By We-Ha on December 7, 2016
International Human Rights Day was recognized and celebrated at West Hartford’s Hall High School with a day-long program of workshops and a panel discussion.
By Ronni Newton
Hall High School students did not attend classes Wednesday, but instead spent the entire day learning from each other and a diverse group of panelists as the community recognized and honored International Human Rights Day.
This is the third year that the West Hartford school has dedicated an entire day to human rights, and Assistant Principal Shelley Solomon said this year’s program was bigger and better than ever. There were 39 different workshops – all led by students. Throughout the day each Hall student attended two workshops of their choice, as well as a multimedia panel presentation focused on acceptance and other human rights-related topics
“We have created a special day centered on students, faculty and staff joining together to continue our conversation about breaking down barriers and building a culture of respect for all,” said Principal Dan Zittoun. “We believe this day truly embodies every branch of our school’s core values and beliefs, especially the cultivation of a compassionate and engaged community, a safe and well-maintained environment, and dynamic and varied instruction.”
Personal stories were shared throughout the day-long sessions, and some of the topics were a bit uncomfortable, but that made the presentations and discussions that much more meaningful.
In the “American Dream” workshop, English language learners shared their personal experiences in response to questions posed by other students.
Megan Delgado, a junior from Ecuador, said it was difficult and expensive to get a visa to come to the U.S., and not always a guarantee that it would be granted. Once she got her visa she faced the reality that she was going to leave her parents and other family members behind to come to the United States. “But I was excited because I would have a better future,” she said.
In response to what is most different about being in the U.S., sophomore Sardor Mirzarakhimov, a native of Uzbekistan, said it was the food. “In my country we don’t eat ham or pork. It’s very bad when Muslims eat pork,” he said. But he said that one day he ordered a pizza with pepperoni – and had no idea it was made from pork. “I didn’t know what to do, it was so good,” he said.
The students also responded to the question of when they first felt “American.” Solomon said that one of the students in a workshop earlier in the day had said, “The first time I felt American is sitting here right now, and being able to talk to you.”
Ricquon Tyson led the “Seeing the Person in Prisoner” workshop, speaking to his fellow students about the “school to prison pipeline” and how students of certain races and ethnicities are suspended more often than others. “Are our children being pushed to prison?” was a question he asked his fellow students to consider.
The “Building Bridges” workshop brought together students of all abilities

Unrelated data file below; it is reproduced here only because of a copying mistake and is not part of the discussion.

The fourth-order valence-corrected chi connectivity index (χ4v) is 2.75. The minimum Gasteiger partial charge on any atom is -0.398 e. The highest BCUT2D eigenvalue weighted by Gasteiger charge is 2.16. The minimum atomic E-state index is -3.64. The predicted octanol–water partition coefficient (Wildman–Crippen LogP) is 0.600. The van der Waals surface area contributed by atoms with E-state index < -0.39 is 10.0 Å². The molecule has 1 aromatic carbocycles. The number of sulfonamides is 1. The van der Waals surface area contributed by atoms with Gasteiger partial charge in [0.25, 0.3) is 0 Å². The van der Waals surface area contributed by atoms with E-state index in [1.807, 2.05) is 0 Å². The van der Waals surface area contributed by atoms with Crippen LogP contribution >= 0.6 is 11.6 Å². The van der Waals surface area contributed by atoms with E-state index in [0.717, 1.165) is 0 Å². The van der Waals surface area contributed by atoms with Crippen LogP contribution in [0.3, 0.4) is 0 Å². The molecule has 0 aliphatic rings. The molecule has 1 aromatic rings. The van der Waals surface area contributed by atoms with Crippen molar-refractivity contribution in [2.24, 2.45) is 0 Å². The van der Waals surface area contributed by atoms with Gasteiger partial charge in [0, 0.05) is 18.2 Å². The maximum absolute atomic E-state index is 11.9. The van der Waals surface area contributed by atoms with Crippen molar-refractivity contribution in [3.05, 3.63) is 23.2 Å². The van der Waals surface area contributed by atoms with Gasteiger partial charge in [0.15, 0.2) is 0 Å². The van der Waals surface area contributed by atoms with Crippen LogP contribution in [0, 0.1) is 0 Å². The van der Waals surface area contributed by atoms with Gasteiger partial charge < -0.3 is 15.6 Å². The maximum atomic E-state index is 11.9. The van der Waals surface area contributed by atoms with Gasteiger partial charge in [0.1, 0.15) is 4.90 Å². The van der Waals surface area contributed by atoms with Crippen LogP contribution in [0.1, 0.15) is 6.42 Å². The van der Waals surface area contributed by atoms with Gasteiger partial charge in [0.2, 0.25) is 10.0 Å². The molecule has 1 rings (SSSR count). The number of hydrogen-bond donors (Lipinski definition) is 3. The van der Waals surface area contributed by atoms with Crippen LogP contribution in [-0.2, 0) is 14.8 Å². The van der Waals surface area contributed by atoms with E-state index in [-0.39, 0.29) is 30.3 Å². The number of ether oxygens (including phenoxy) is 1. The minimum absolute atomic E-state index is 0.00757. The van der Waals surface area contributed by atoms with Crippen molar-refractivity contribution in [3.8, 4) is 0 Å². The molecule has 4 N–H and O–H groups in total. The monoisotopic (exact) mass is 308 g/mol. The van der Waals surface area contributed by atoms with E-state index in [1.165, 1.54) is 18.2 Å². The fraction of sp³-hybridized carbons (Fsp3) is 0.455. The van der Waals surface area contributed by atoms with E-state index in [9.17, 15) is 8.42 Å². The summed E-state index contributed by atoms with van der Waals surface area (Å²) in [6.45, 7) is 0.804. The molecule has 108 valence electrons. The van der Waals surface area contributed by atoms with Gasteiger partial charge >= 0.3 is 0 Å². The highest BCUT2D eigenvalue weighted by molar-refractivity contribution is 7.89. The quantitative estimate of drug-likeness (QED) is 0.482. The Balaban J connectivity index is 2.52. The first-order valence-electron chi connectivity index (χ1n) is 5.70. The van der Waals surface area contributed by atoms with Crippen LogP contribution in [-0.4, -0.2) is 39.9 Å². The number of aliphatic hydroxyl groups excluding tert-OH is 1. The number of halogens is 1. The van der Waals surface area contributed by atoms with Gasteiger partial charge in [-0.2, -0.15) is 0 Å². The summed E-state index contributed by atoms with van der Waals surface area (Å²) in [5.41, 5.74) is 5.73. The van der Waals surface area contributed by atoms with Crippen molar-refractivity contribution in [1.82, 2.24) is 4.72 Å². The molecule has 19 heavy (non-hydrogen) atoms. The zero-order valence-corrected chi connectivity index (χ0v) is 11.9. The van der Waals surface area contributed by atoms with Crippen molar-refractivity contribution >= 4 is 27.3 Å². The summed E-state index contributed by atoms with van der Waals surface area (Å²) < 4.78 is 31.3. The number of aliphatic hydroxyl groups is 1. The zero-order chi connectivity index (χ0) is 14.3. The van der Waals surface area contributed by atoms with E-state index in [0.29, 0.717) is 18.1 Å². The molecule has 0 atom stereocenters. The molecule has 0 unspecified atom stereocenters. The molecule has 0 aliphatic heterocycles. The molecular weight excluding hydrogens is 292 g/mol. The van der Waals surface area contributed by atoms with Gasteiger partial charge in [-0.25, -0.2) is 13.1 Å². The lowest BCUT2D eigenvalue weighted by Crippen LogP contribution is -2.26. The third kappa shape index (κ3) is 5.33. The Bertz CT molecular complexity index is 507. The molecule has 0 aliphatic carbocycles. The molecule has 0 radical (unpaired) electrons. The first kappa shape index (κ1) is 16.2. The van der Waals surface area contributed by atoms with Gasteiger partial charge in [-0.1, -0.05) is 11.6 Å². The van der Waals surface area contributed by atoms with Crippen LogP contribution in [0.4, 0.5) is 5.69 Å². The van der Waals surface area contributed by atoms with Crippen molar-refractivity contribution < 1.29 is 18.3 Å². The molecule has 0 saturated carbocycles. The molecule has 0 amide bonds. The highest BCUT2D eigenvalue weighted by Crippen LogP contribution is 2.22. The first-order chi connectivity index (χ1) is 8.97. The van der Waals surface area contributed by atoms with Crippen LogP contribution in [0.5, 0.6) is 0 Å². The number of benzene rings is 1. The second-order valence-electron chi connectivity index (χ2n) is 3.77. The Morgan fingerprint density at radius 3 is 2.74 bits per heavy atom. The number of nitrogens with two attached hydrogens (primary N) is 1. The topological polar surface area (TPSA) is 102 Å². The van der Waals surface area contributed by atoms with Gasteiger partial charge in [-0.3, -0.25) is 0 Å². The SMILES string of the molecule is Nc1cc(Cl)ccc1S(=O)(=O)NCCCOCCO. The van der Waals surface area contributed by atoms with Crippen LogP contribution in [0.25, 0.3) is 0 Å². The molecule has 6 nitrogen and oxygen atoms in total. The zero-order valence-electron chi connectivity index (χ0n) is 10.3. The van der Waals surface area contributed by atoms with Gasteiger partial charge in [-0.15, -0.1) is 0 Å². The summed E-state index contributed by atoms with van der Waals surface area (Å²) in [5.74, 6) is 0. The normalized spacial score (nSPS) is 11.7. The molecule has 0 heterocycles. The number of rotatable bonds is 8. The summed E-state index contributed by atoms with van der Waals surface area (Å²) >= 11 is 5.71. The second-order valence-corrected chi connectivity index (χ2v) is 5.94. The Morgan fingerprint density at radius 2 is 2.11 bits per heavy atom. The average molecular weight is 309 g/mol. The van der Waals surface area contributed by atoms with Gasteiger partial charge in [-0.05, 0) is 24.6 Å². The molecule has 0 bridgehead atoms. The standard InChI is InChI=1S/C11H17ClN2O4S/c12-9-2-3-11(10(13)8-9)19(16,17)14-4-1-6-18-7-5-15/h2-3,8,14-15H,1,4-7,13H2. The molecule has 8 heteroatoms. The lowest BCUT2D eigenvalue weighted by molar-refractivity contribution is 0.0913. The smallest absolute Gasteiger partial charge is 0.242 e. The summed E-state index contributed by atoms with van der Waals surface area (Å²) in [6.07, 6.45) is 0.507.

Presenter Lily Shakun said that in her visual arts class she works with some special needs students on art projects and thinks its important for all students to be able to relate to each other. Students attending the workshop played games like Connect 4, and learned to communicate through sign language.
“What commitment can you make to connect?” was the challenge of the workshop. “We want kids to say ‘Hi’ and sit at tables at lunch,” Lily said. She thinks the workshop will be a success.
Other workshops topics included “Allyship through the Lens of Race,” “End of Stigma. Period.,” “The Changing Roles of Masculinity in Society,” “LGBTQ+ Definitions Bingo,” “Human Rights from an Islamic Perspective,” as well as several sessions about hunger.
In the auditorium students attended a multimedia presentation moderated by English teacher Matt West. Panelists included West Hartford Police School Resource Officer Leo Negron, Victoria Christgau from the Connecticut Center for Nonviolence, Aida Mansoor from the Muslim Coalition of Connecticut, Melissa Cordner from True Colors, and Sharone Kornman, the daughter of two Holocaust survivors, who all shared their personal stories.
West engaged students in the audience with a “stand-up-sit-down” exercise. He asked them to stand up if they had witnessed human rights violations ranging from cyber bullying, to media bias, to harassment.
“Stand up if you’ve seen discrimination here at Hall High School,” West said, and remarked that three-quarters or more of the audience stood up.
“If that many of you stood up for your peers all the time there would probably be far fewer standing up for other [witnessed violations],” West said.
However, he told the students that someone in the day’s first session of the multimedia presentation pointed out something very important – that not everyone can stand up.
“It was my blind spot, forgetting that some people can’t stand up,” West said. “On Human Rights Day I’m the moderator and I did that. I felt horrible.”
“Everybody makes mistakes,” he said. West said it gave him the opportunity to reflect, and the inspiration to do better.